Top 10 Things to Know About the NBA Team Sale--
In the last few weeks, NBA fans and analysts have been watching every step of the Sacramento Kings prospective sale to a Seattle-based investment group. This could obviously resurrect the Supersonics, who left Washington state for OKC and became the Thunder.
There are a few things you should know about this sale. Here they are:
1. The Sacramento Kings were born as the Rochester Royals in 1945, joining the NBA in 1948. They later moved to Cincinnati, then Kansas City, where they became the Kings. It wasn't until 1985 when they arrived in Sacramento. The team has been owned by the Maloof family since 1999, who once owned the Houston Rockets.
2. Last week, the Kings were officially sold to the Seattle-based group, headed by Chris Hansen and Steve Ballmer. The sale price was $525million and is still awaiting approval from the the NBA Board of Governors.
3. The Seattle Sonics were owned by Howard Schultz, the owner and founder of coffee giant, Starbucks. He sold the Sonics in 2006 for $350million. The new owners took them to Oklahoma City.
4. Seattle lost their beloved Sonics, partially resulting from local politics between city elected officials and team ownership. Talks over a new stadium failed and the Sonics were no more.
5. Chris Hansen has secured a workable deal for a stadium, so the issues Schultz had--paramount to losing the Sonics--shouldn't be present this time around.
6. Team ownership in general is prospering. Because of the rise in DVR use, games are the few programs viewers just don't miss. They record the reality shows, and watch the games. This puts more money in owners' pockets, as advertising and television deals are stronger because of the guaranteed viewership. Additionally, athletes are becoming brands of their own, with endorsements in industries other than sports. When athletes show up in areas outside of sports, it brings those consumers back to the sports market.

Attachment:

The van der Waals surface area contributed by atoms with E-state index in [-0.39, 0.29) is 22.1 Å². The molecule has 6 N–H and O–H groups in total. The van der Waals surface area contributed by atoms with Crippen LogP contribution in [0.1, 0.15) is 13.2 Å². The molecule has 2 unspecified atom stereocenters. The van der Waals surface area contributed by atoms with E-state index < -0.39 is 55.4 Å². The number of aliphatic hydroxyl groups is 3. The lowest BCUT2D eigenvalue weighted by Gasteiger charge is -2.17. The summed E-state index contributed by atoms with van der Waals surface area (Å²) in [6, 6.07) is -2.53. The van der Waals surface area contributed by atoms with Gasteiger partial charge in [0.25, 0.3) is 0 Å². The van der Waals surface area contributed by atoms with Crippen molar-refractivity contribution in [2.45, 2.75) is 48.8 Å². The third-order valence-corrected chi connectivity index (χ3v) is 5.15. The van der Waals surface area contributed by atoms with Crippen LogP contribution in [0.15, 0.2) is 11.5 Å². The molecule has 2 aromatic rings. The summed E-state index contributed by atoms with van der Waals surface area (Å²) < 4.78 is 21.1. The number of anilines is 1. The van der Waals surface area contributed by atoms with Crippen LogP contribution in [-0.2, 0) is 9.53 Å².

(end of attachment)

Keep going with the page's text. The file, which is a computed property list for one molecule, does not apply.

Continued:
7. As a result of last season's league lockout, shares for owners are on the incline.
8. Seattle has been touted a better fan base for an NBA team. The region was immensely supportive of the Sonics when they were there, and compared to Sacramento, they will have much more attention solely on them. In Cali, the Kings have to compete with 3 other teams in the same league. Basketball doesn't have this conflict in Washington.
9. Sacramento Mayor and retired NBA player Kevin Johnson is doing all he can to keep the Kings, including work on a finance package for a new arena.
10. LeBron James doesn't like it. His sentiments, especially after being brought to the forefront, could be shared by other players as well.
We will absolutely be watching this deal step by step.
More to come...